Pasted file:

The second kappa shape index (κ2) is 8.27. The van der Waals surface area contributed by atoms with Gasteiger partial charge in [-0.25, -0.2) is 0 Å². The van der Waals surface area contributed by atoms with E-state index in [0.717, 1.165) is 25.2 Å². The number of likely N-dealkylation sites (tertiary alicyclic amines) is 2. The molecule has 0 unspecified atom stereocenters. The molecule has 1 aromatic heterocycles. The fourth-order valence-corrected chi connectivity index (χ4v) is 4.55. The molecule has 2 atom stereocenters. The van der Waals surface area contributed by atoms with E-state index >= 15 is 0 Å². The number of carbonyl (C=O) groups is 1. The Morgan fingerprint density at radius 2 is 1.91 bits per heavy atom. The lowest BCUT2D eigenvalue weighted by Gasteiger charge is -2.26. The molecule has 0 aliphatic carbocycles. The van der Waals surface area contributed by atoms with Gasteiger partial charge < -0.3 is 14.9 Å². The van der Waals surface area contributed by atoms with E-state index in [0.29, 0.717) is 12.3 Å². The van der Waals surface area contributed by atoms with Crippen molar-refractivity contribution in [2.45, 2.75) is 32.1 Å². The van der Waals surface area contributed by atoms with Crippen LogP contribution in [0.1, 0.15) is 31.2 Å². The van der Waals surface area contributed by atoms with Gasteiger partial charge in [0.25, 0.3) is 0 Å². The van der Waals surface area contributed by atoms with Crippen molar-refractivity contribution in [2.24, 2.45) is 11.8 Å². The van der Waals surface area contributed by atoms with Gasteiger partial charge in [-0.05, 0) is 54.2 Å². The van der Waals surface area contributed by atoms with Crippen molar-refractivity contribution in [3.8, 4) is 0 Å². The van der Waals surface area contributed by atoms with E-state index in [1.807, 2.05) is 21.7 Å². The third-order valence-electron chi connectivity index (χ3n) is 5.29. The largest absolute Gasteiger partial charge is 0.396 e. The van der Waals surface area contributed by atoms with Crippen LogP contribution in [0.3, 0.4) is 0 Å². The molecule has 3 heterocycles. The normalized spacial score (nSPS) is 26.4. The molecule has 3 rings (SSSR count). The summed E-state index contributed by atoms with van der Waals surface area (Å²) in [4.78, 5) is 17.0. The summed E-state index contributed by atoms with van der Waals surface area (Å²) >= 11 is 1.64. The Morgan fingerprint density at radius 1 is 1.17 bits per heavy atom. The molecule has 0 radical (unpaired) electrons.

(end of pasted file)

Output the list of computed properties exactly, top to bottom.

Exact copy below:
The second kappa shape index (κ2) is 8.27. The van der Waals surface area contributed by atoms with Gasteiger partial charge in [-0.25, -0.2) is 0 Å². The van der Waals surface area contributed by atoms with E-state index in [0.717, 1.165) is 25.2 Å². The number of likely N-dealkylation sites (tertiary alicyclic amines) is 2. The molecule has 0 unspecified atom stereocenters. The molecule has 1 aromatic heterocycles. The fourth-order valence-corrected chi connectivity index (χ4v) is 4.55. The molecule has 2 atom stereocenters. The van der Waals surface area contributed by atoms with E-state index >= 15 is 0 Å². The number of carbonyl (C=O) groups is 1. The Morgan fingerprint density at radius 2 is 1.91 bits per heavy atom. The lowest BCUT2D eigenvalue weighted by Gasteiger charge is -2.26. The molecule has 0 aliphatic carbocycles. The van der Waals surface area contributed by atoms with Gasteiger partial charge < -0.3 is 14.9 Å². The van der Waals surface area contributed by atoms with E-state index in [0.29, 0.717) is 12.3 Å². The van der Waals surface area contributed by atoms with Crippen molar-refractivity contribution in [2.45, 2.75) is 32.1 Å². The van der Waals surface area contributed by atoms with Crippen LogP contribution in [0.1, 0.15) is 31.2 Å². The van der Waals surface area contributed by atoms with Gasteiger partial charge in [0.25, 0.3) is 0 Å². The van der Waals surface area contributed by atoms with Crippen molar-refractivity contribution in [2.24, 2.45) is 11.8 Å². The van der Waals surface area contributed by atoms with Gasteiger partial charge in [-0.05, 0) is 54.2 Å². The van der Waals surface area contributed by atoms with Crippen molar-refractivity contribution in [3.8, 4) is 0 Å². The van der Waals surface area contributed by atoms with E-state index in [1.807, 2.05) is 21.7 Å². The third-order valence-electron chi connectivity index (χ3n) is 5.29. The largest absolute Gasteiger partial charge is 0.396 e. The van der Waals surface area contributed by atoms with Crippen LogP contribution in [0.3, 0.4) is 0 Å². The molecule has 3 heterocycles. The normalized spacial score (nSPS) is 26.4. The molecule has 3 rings (SSSR count). The summed E-state index contributed by atoms with van der Waals surface area (Å²) in [4.78, 5) is 17.0. The summed E-state index contributed by atoms with van der Waals surface area (Å²) >= 11 is 1.64. The Morgan fingerprint density at radius 1 is 1.17 bits per heavy atom. The molecule has 0 radical (unpaired) electrons.